Democratic Sen. Ben Nelson of Nebraska is surrounded by reporters on Capitol Hill after a test vote on the financial overhaul bill Wednesday.
Democratic Sen. Ben Nelson of Nebraska is surrounded by reporters on Capitol Hill after a test vote on the financial overhaul bill Wednesday. Charles Dharapak/AP
The Senate took its third vote of the week Wednesday on whether to consider the financial overhaul bill. Once again, the "nos" had it. And once again, Democratic Sen. Ben Nelson of Nebraska lined up with Republicans against the bill.
The proposed law would set new rules for derivatives contracts — which could affect Nelson's investments. And that has raised questions about how lawmakers who have personal investments vote on regulating the investment industry.
The derivatives rules would be applied retroactively. Critics say that's unconstitutional and bad for business. Among the critics is Nelson's richest constituent, investor Warren Buffett of Omaha. Buffett's company, Berkshire Hathaway, is Nelson's biggest single source of campaign funds.
And if that's not enough, Nelson and his wife have investments in Berkshire Hathaway. The latest disclosure from 2008 valued those investments at $1.5 million or more.
"To be absolutely clear, I did not vote 'no' because of Berkshire Hathaway," Nelson told reporters in a conference call Wednesday morning. "Nor did the fact that I and my wife, Diane, have owned Berkshire Hathaway stock for 30-plus years — that had nothing to do with my vote. It's never been an issue. And it isn't now."
In fact, lobbyists for the bill say they usually expect Nelson to vote "no" on procedural moves like the ones this week.
The derivatives issue isn't the only reason Nelson has given for opposing the bill. He's also said the bill would hurt small businesses that provide financing for customers. At the Capitol on Tuesday, Nelson specifically pointed to dentists and auto dealers.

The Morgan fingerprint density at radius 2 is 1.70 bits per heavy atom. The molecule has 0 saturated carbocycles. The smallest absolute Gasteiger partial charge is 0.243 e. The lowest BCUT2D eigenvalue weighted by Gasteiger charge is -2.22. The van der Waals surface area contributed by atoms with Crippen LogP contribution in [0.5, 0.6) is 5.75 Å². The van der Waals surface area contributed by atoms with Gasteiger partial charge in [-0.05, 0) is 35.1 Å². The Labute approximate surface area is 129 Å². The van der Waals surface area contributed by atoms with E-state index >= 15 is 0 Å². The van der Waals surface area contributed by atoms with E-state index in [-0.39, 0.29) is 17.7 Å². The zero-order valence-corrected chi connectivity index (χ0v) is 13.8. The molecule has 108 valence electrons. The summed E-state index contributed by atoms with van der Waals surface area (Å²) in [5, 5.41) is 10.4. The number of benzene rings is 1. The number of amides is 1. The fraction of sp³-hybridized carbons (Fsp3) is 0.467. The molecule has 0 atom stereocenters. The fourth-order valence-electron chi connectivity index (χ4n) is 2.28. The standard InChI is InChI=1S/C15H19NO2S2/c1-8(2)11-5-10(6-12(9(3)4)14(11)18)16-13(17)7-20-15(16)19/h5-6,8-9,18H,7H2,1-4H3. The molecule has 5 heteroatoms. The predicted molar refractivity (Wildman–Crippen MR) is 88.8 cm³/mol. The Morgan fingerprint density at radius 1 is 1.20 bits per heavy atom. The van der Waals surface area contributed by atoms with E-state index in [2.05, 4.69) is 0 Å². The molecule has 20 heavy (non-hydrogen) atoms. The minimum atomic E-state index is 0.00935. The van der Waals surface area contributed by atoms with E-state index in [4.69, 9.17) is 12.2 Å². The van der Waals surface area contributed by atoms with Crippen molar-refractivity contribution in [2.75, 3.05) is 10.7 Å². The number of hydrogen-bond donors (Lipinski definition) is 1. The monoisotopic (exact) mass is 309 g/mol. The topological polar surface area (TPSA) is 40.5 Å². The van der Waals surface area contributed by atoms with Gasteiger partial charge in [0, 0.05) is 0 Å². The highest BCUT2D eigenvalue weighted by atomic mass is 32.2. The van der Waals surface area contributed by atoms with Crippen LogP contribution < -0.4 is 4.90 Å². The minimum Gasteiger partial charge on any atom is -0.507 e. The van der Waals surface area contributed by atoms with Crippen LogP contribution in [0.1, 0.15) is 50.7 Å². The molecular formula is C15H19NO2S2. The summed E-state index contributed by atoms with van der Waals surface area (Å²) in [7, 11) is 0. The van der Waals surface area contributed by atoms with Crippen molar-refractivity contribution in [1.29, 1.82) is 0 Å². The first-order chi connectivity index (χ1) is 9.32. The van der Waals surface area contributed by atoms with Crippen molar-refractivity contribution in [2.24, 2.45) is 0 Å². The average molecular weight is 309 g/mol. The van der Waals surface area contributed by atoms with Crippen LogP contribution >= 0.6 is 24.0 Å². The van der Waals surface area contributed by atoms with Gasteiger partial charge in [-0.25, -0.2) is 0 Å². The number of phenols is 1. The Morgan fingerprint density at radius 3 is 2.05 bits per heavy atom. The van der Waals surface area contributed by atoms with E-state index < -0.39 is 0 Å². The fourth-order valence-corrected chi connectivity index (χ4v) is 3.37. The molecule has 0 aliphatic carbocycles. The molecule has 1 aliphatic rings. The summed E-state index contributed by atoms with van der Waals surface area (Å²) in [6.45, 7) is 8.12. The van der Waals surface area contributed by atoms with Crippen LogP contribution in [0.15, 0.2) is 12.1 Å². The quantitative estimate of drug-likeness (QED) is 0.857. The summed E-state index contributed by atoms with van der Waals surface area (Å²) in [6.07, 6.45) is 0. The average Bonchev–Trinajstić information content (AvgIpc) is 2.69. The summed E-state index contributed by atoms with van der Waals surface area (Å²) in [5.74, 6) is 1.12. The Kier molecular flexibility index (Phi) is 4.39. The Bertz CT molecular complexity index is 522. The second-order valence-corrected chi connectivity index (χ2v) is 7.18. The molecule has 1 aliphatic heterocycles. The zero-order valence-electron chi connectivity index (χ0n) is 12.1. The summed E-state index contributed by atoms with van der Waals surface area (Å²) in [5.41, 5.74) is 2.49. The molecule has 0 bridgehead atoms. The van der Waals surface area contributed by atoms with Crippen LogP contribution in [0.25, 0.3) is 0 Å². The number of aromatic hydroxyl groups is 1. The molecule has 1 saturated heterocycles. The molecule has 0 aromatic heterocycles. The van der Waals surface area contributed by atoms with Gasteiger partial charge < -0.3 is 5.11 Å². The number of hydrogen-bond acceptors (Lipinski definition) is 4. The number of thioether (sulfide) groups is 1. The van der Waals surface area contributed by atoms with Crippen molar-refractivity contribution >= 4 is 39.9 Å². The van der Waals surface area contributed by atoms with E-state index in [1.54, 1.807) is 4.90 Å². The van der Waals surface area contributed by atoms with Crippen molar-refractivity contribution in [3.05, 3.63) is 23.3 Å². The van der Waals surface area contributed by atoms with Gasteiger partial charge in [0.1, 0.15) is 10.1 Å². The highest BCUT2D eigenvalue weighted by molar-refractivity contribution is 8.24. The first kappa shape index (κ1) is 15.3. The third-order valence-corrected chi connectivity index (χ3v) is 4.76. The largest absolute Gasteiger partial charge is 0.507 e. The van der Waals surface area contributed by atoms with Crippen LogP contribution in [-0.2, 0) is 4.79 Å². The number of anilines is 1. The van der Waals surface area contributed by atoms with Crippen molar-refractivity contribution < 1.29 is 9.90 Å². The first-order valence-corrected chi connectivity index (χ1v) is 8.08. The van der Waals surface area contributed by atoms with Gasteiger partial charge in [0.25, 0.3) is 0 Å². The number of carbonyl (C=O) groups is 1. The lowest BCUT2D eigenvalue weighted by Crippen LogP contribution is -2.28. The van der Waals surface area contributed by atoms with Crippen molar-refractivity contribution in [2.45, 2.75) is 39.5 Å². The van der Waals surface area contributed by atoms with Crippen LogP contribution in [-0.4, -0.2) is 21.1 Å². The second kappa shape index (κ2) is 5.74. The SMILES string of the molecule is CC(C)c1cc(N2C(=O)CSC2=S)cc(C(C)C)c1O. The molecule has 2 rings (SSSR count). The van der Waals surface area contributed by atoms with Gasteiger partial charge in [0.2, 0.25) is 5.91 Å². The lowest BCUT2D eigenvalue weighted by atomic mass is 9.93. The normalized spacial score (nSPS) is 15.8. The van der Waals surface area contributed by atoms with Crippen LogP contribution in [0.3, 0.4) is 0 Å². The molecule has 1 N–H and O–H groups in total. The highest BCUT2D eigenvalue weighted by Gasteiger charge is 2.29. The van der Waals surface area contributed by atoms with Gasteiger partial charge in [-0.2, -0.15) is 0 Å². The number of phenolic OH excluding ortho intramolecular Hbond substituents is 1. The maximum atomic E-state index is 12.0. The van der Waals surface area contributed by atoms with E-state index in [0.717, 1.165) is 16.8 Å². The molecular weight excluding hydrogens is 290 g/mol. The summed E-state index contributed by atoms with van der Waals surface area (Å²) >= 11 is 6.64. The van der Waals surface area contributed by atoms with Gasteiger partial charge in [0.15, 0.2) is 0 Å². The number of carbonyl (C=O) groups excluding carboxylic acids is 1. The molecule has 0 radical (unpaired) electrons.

But that's not the way Sen. Christopher Dodd (D-CT), who chairs the banking committee and is leading the floor debate, remembers it.
Dodd said Nelson approached him just before casting his "no" vote and said he wanted to talk about the derivatives issue.
"Dentists and auto dealers did not come up," Dodd said.
Conflicts Of Interest Abound
This mix of investing and legislating is increasingly common on Capitol Hill. According to the Center for Responsive Politics, 28 lawmakers listed Berkshire on their personal disclosure forms in 2008.
Nelson just happened to hold a bigger position than the others.
The Senate and House ethics rules say it's OK because the investment opportunity is open to anyone. But in other parts of official Washington, making decisions that affect your personal investments is a potential felony.
"Yes, there's a criminal statute that would apply to members of the executive branch who participate in any government matter that would have a direct and predictable impact on their investments," says Richard Painter, ethics counsel to President George W. Bush. "So ordinarily, the executive branch official would be told by the ethics lawyer that they have to sell their stock before participating in this kind of thing."
Painter says one problem is that Congress writes its own ethics rules. A bigger problem is campaign contributions, which set up lawmakers for possible conflicts of interest every time they leave the Capitol to raise money.
"We all know what goes on up there, whether it's campaign contributors or financial holdings of the members and their families," Painter says. "But that doesn't make it good."
Painter says he would have newly elected lawmakers put all their money into mutual funds. If that were the case, Nelson's nest egg might be somewhat smaller.
But he'd be having an easier week at his job.